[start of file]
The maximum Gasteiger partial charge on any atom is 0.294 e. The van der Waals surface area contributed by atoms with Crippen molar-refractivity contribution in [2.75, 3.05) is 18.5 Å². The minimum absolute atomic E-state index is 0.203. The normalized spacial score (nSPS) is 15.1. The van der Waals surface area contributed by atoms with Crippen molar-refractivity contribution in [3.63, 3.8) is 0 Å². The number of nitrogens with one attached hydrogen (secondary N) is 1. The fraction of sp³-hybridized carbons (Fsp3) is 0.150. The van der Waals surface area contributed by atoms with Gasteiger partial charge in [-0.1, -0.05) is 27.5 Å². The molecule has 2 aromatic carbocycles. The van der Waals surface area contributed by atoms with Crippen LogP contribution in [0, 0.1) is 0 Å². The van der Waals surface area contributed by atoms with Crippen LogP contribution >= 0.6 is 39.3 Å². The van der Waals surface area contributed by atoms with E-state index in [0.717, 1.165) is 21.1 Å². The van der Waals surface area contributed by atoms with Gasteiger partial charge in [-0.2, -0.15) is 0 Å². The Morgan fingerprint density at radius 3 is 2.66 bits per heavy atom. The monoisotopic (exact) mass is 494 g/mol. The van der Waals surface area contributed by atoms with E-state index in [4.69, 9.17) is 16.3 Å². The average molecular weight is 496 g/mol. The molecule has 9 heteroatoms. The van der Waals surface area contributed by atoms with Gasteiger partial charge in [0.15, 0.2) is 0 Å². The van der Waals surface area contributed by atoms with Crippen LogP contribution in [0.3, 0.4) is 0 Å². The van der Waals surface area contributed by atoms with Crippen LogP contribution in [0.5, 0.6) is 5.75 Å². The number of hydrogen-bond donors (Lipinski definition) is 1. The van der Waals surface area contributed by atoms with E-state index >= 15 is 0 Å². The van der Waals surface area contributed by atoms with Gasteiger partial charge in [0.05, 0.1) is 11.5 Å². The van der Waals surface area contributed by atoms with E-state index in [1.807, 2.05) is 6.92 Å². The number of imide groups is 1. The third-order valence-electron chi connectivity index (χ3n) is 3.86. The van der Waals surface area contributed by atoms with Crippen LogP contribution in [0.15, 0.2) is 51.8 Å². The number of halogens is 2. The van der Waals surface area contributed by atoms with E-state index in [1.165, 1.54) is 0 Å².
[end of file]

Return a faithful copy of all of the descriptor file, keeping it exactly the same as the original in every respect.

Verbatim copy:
The maximum Gasteiger partial charge on any atom is 0.294 e. The van der Waals surface area contributed by atoms with Crippen molar-refractivity contribution in [2.75, 3.05) is 18.5 Å². The minimum absolute atomic E-state index is 0.203. The normalized spacial score (nSPS) is 15.1. The van der Waals surface area contributed by atoms with Crippen molar-refractivity contribution in [3.63, 3.8) is 0 Å². The number of nitrogens with one attached hydrogen (secondary N) is 1. The fraction of sp³-hybridized carbons (Fsp3) is 0.150. The van der Waals surface area contributed by atoms with Gasteiger partial charge in [-0.1, -0.05) is 27.5 Å². The molecule has 2 aromatic carbocycles. The van der Waals surface area contributed by atoms with Crippen LogP contribution in [0, 0.1) is 0 Å². The van der Waals surface area contributed by atoms with Crippen LogP contribution >= 0.6 is 39.3 Å². The van der Waals surface area contributed by atoms with E-state index in [0.717, 1.165) is 21.1 Å². The van der Waals surface area contributed by atoms with Gasteiger partial charge in [-0.2, -0.15) is 0 Å². The Morgan fingerprint density at radius 3 is 2.66 bits per heavy atom. The monoisotopic (exact) mass is 494 g/mol. The van der Waals surface area contributed by atoms with E-state index in [4.69, 9.17) is 16.3 Å². The average molecular weight is 496 g/mol. The molecule has 9 heteroatoms. The van der Waals surface area contributed by atoms with Gasteiger partial charge in [0.15, 0.2) is 0 Å². The van der Waals surface area contributed by atoms with Crippen LogP contribution in [0.3, 0.4) is 0 Å². The van der Waals surface area contributed by atoms with Crippen LogP contribution in [0.5, 0.6) is 5.75 Å². The number of hydrogen-bond donors (Lipinski definition) is 1. The van der Waals surface area contributed by atoms with E-state index >= 15 is 0 Å². The van der Waals surface area contributed by atoms with Gasteiger partial charge in [0.05, 0.1) is 11.5 Å². The van der Waals surface area contributed by atoms with E-state index in [1.807, 2.05) is 6.92 Å². The number of imide groups is 1. The third-order valence-electron chi connectivity index (χ3n) is 3.86. The van der Waals surface area contributed by atoms with Crippen LogP contribution in [0.15, 0.2) is 51.8 Å². The number of halogens is 2. The van der Waals surface area contributed by atoms with E-state index in [1.165, 1.54) is 0 Å².